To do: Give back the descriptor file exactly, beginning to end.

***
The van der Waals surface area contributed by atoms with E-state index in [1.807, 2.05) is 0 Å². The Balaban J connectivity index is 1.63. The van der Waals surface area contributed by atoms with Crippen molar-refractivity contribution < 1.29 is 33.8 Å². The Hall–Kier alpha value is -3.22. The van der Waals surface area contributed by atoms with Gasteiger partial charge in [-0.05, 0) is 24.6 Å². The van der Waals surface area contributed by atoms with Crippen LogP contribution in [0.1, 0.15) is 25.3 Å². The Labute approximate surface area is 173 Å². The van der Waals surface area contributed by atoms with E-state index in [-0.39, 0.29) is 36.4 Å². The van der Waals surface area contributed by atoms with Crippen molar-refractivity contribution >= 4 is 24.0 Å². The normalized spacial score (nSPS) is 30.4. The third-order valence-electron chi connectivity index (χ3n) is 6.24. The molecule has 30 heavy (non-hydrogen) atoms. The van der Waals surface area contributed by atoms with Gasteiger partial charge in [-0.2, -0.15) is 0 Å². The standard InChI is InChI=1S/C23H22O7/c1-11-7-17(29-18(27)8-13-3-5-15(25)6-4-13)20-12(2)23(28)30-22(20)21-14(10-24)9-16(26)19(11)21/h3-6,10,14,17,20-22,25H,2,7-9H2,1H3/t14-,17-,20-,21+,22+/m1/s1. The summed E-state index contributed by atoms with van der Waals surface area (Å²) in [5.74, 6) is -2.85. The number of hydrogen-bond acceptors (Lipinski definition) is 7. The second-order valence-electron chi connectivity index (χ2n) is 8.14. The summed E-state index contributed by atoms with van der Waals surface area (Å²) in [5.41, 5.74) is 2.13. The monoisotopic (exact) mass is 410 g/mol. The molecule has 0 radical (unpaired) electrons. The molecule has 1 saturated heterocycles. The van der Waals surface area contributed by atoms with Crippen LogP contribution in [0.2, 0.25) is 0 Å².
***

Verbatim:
The van der Waals surface area contributed by atoms with E-state index in [1.807, 2.05) is 0 Å². The Balaban J connectivity index is 1.63. The van der Waals surface area contributed by atoms with Crippen molar-refractivity contribution < 1.29 is 33.8 Å². The Hall–Kier alpha value is -3.22. The van der Waals surface area contributed by atoms with Gasteiger partial charge in [-0.05, 0) is 24.6 Å². The van der Waals surface area contributed by atoms with Crippen LogP contribution in [0.1, 0.15) is 25.3 Å². The Labute approximate surface area is 173 Å². The van der Waals surface area contributed by atoms with E-state index in [-0.39, 0.29) is 36.4 Å². The van der Waals surface area contributed by atoms with Crippen molar-refractivity contribution >= 4 is 24.0 Å². The normalized spacial score (nSPS) is 30.4. The third-order valence-electron chi connectivity index (χ3n) is 6.24. The molecule has 30 heavy (non-hydrogen) atoms. The van der Waals surface area contributed by atoms with Gasteiger partial charge in [-0.2, -0.15) is 0 Å². The standard InChI is InChI=1S/C23H22O7/c1-11-7-17(29-18(27)8-13-3-5-15(25)6-4-13)20-12(2)23(28)30-22(20)21-14(10-24)9-16(26)19(11)21/h3-6,10,14,17,20-22,25H,2,7-9H2,1H3/t14-,17-,20-,21+,22+/m1/s1. The summed E-state index contributed by atoms with van der Waals surface area (Å²) in [5.74, 6) is -2.85. The number of hydrogen-bond acceptors (Lipinski definition) is 7. The second-order valence-electron chi connectivity index (χ2n) is 8.14. The summed E-state index contributed by atoms with van der Waals surface area (Å²) in [5.41, 5.74) is 2.13. The monoisotopic (exact) mass is 410 g/mol. The molecule has 0 radical (unpaired) electrons. The molecule has 1 saturated heterocycles. The van der Waals surface area contributed by atoms with Crippen LogP contribution in [0.2, 0.25) is 0 Å².